Using Computer Visualization Based on Historic Photographs to Recreate the Wharton County Courthouse
Restoring Texas courthouses has involved nearly every engineering, design and craft trade in the Architectural, Engineering and Construction (AEC) sector. Some of the courthouses, such as the one in Wharton County, had major sections that needed to be re-created from scratch. Here is where modern computer-based 3-D visualization technology comes to the rescue, where for example — as you can see in the video above — period archival photographs of the building were used to generate Computer-Aided Design (CAD) drawings needed to re-create the missing structural elements.
Interior of Comal County Courthouse Before Restoration
In many cases, the exteriors or interiors of the courthouses had been significantly modified over the years. Computer visualization techniques were used to acquire the interior dimensions of the Comal County Courthouse, as shown in the video above. But computer graphics techniques alone cannot tell the whole story. To solve the mystery of what were the historically correct original surface finishes — such as paint colors, decorative stencils or wallpaper patterns — takes a Conservation Specialist.
One of the historical sleuths who has worked on dozens of Texas courthouse restorations is Jhonny Langer — yes, that’s the correct spelling — of Source Historical Services located in Galveston, Texas. Restoring historically accurate faux wood grain treatments, re-creating decorative stencil work and conserving or recreating painted murals or vignettes are some of their handcrafted specialties. To determine the original colors in a Texas courthouse, Jhonny painstakingly removes layers of paint surfaces to reveal the original surfaces. From years of experience, he can interpret what 100-year-old varnished wood looks like (hint: it looks like black paint).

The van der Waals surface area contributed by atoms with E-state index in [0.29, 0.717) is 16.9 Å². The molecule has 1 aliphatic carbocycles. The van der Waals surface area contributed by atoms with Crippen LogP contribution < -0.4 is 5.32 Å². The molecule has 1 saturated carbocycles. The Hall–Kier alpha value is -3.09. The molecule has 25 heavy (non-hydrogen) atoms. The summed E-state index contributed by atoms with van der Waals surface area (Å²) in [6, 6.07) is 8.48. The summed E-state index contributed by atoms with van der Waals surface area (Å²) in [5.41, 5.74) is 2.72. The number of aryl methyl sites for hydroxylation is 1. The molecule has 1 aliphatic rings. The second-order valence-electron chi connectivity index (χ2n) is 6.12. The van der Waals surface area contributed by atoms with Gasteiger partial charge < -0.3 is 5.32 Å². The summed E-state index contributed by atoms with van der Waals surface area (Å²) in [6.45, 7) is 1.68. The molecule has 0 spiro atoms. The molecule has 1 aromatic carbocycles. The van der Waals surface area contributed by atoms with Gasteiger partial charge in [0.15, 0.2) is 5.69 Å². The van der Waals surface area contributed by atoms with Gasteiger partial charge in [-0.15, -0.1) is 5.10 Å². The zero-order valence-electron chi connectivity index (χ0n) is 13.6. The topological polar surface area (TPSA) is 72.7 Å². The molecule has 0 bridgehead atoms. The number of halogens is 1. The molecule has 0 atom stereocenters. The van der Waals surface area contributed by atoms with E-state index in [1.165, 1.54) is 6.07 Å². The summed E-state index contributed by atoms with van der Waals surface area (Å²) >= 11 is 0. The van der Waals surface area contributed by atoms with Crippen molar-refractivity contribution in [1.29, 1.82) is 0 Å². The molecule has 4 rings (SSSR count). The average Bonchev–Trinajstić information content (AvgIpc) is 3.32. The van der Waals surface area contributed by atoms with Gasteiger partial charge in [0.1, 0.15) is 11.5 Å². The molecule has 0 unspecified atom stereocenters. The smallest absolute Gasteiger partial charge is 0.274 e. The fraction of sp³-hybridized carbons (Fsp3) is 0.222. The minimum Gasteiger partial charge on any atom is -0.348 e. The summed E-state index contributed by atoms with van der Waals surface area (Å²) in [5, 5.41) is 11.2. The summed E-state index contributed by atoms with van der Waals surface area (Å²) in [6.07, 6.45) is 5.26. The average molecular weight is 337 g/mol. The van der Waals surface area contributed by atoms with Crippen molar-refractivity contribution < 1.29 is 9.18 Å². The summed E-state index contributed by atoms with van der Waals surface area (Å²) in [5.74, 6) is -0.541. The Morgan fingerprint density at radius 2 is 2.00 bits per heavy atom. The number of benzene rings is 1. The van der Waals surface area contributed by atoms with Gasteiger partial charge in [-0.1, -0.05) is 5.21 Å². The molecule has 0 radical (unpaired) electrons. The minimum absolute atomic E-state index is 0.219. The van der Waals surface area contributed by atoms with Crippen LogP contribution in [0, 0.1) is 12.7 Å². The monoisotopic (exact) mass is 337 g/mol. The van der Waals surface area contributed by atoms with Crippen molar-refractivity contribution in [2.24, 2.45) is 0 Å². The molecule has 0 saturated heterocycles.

According to Jhonny, “Colors were mostly hand mixed up until the 1930’s. The paints in those days were a mixture of adhesion agents and fillers and of course pigments, which were sold as dry, unmixed powders. Because the powders generally came in primary colors of red yellow and blue, we find that in most courthouses built before 1940 the original interior colors were pink, yellow or blue. They didn’t experiment too much with mixing colors back then!”
Engineering Challenges when Restoring Concrete Footings and Ensuring Integrity of Masonry Walls
Some of the Texas courthouse restoration projects have required heavy-duty engineering analysis to ensure their structural stability. In the video above, problems with the Lee County Courthouse foundation and the structural integrity of the masonry wall systems were the subject of a post-restoration seminar presented on behalf of the American Concrete Institute. It’s interesting to watch the engineers evaluate the structure — in some cases they encountered original construction errors — as they work through different options to come up with a safe retrofit solution that ensures the building is safe today and remains so well into the future.
What about the Craftsman in You? Is It Time for You to Set up Your Own American Workshop?